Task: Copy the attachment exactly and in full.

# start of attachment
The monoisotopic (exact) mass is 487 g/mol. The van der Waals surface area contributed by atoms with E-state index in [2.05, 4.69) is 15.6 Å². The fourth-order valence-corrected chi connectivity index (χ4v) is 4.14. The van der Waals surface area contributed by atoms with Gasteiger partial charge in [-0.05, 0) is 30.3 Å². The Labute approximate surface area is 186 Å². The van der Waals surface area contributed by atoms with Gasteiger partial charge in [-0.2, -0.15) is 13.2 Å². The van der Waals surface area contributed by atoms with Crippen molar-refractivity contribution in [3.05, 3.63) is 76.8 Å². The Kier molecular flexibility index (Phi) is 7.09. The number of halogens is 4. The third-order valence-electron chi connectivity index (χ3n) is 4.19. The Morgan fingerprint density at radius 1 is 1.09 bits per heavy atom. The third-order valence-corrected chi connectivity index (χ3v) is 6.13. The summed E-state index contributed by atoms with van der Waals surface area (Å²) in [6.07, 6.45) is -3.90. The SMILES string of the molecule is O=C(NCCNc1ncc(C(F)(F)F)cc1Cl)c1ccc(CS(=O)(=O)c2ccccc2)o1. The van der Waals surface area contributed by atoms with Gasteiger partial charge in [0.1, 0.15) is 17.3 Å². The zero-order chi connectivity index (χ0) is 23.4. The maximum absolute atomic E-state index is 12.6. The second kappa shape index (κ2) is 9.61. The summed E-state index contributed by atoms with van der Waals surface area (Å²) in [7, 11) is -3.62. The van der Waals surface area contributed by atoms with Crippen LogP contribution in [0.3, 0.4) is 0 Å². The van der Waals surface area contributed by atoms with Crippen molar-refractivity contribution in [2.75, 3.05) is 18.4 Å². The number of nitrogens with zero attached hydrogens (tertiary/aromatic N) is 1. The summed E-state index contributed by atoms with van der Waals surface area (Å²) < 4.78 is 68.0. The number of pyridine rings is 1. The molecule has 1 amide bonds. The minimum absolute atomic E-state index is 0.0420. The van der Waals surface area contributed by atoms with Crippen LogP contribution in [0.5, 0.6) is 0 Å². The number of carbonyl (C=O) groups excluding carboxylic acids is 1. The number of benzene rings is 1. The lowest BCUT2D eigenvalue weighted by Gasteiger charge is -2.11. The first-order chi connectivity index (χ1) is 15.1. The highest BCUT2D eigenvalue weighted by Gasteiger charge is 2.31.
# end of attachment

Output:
The monoisotopic (exact) mass is 487 g/mol. The van der Waals surface area contributed by atoms with E-state index in [2.05, 4.69) is 15.6 Å². The fourth-order valence-corrected chi connectivity index (χ4v) is 4.14. The van der Waals surface area contributed by atoms with Gasteiger partial charge in [-0.05, 0) is 30.3 Å². The Labute approximate surface area is 186 Å². The van der Waals surface area contributed by atoms with Gasteiger partial charge in [-0.2, -0.15) is 13.2 Å². The van der Waals surface area contributed by atoms with Crippen molar-refractivity contribution in [3.05, 3.63) is 76.8 Å². The Kier molecular flexibility index (Phi) is 7.09. The number of halogens is 4. The third-order valence-electron chi connectivity index (χ3n) is 4.19. The Morgan fingerprint density at radius 1 is 1.09 bits per heavy atom. The third-order valence-corrected chi connectivity index (χ3v) is 6.13. The summed E-state index contributed by atoms with van der Waals surface area (Å²) in [6.07, 6.45) is -3.90. The SMILES string of the molecule is O=C(NCCNc1ncc(C(F)(F)F)cc1Cl)c1ccc(CS(=O)(=O)c2ccccc2)o1. The van der Waals surface area contributed by atoms with Gasteiger partial charge in [0.1, 0.15) is 17.3 Å². The zero-order chi connectivity index (χ0) is 23.4. The maximum absolute atomic E-state index is 12.6. The second kappa shape index (κ2) is 9.61. The summed E-state index contributed by atoms with van der Waals surface area (Å²) in [7, 11) is -3.62. The van der Waals surface area contributed by atoms with Crippen LogP contribution in [0.3, 0.4) is 0 Å². The van der Waals surface area contributed by atoms with Crippen molar-refractivity contribution in [2.75, 3.05) is 18.4 Å². The number of nitrogens with zero attached hydrogens (tertiary/aromatic N) is 1. The summed E-state index contributed by atoms with van der Waals surface area (Å²) < 4.78 is 68.0. The number of pyridine rings is 1. The molecule has 1 amide bonds. The minimum absolute atomic E-state index is 0.0420. The van der Waals surface area contributed by atoms with Crippen LogP contribution in [0.5, 0.6) is 0 Å². The number of carbonyl (C=O) groups excluding carboxylic acids is 1. The number of benzene rings is 1. The lowest BCUT2D eigenvalue weighted by Gasteiger charge is -2.11. The first-order chi connectivity index (χ1) is 15.1. The highest BCUT2D eigenvalue weighted by Gasteiger charge is 2.31.